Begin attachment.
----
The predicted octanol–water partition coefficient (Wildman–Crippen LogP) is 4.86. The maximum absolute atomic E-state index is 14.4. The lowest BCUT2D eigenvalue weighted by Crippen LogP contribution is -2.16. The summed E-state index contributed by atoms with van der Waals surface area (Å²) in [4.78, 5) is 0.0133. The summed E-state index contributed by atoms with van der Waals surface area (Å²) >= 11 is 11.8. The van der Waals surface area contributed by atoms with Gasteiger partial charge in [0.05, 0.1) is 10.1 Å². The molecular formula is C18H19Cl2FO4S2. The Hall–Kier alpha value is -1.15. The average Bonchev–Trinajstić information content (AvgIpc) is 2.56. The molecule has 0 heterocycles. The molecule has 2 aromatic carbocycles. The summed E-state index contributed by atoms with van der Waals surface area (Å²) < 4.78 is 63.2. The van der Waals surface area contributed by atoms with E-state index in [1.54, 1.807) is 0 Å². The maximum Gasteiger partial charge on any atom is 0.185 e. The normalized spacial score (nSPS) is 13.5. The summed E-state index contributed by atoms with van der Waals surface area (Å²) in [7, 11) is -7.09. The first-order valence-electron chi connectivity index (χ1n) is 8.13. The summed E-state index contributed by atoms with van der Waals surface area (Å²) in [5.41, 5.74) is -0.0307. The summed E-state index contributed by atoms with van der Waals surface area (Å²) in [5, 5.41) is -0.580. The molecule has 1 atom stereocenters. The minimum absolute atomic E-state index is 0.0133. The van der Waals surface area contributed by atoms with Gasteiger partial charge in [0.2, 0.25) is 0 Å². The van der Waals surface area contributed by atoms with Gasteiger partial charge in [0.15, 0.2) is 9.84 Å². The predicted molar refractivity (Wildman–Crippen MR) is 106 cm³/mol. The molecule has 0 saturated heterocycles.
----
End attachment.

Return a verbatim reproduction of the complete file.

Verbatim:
The predicted octanol–water partition coefficient (Wildman–Crippen LogP) is 4.86. The maximum absolute atomic E-state index is 14.4. The lowest BCUT2D eigenvalue weighted by Crippen LogP contribution is -2.16. The summed E-state index contributed by atoms with van der Waals surface area (Å²) in [4.78, 5) is 0.0133. The summed E-state index contributed by atoms with van der Waals surface area (Å²) >= 11 is 11.8. The van der Waals surface area contributed by atoms with Gasteiger partial charge in [0.05, 0.1) is 10.1 Å². The molecular formula is C18H19Cl2FO4S2. The Hall–Kier alpha value is -1.15. The average Bonchev–Trinajstić information content (AvgIpc) is 2.56. The molecule has 0 heterocycles. The molecule has 2 aromatic carbocycles. The summed E-state index contributed by atoms with van der Waals surface area (Å²) < 4.78 is 63.2. The van der Waals surface area contributed by atoms with E-state index in [1.54, 1.807) is 0 Å². The maximum Gasteiger partial charge on any atom is 0.185 e. The normalized spacial score (nSPS) is 13.5. The summed E-state index contributed by atoms with van der Waals surface area (Å²) in [7, 11) is -7.09. The first-order valence-electron chi connectivity index (χ1n) is 8.13. The summed E-state index contributed by atoms with van der Waals surface area (Å²) in [5.41, 5.74) is -0.0307. The summed E-state index contributed by atoms with van der Waals surface area (Å²) in [5, 5.41) is -0.580. The molecule has 1 atom stereocenters. The minimum absolute atomic E-state index is 0.0133. The van der Waals surface area contributed by atoms with Gasteiger partial charge in [0.2, 0.25) is 0 Å². The van der Waals surface area contributed by atoms with Gasteiger partial charge in [0.15, 0.2) is 9.84 Å². The predicted molar refractivity (Wildman–Crippen MR) is 106 cm³/mol. The molecule has 0 saturated heterocycles.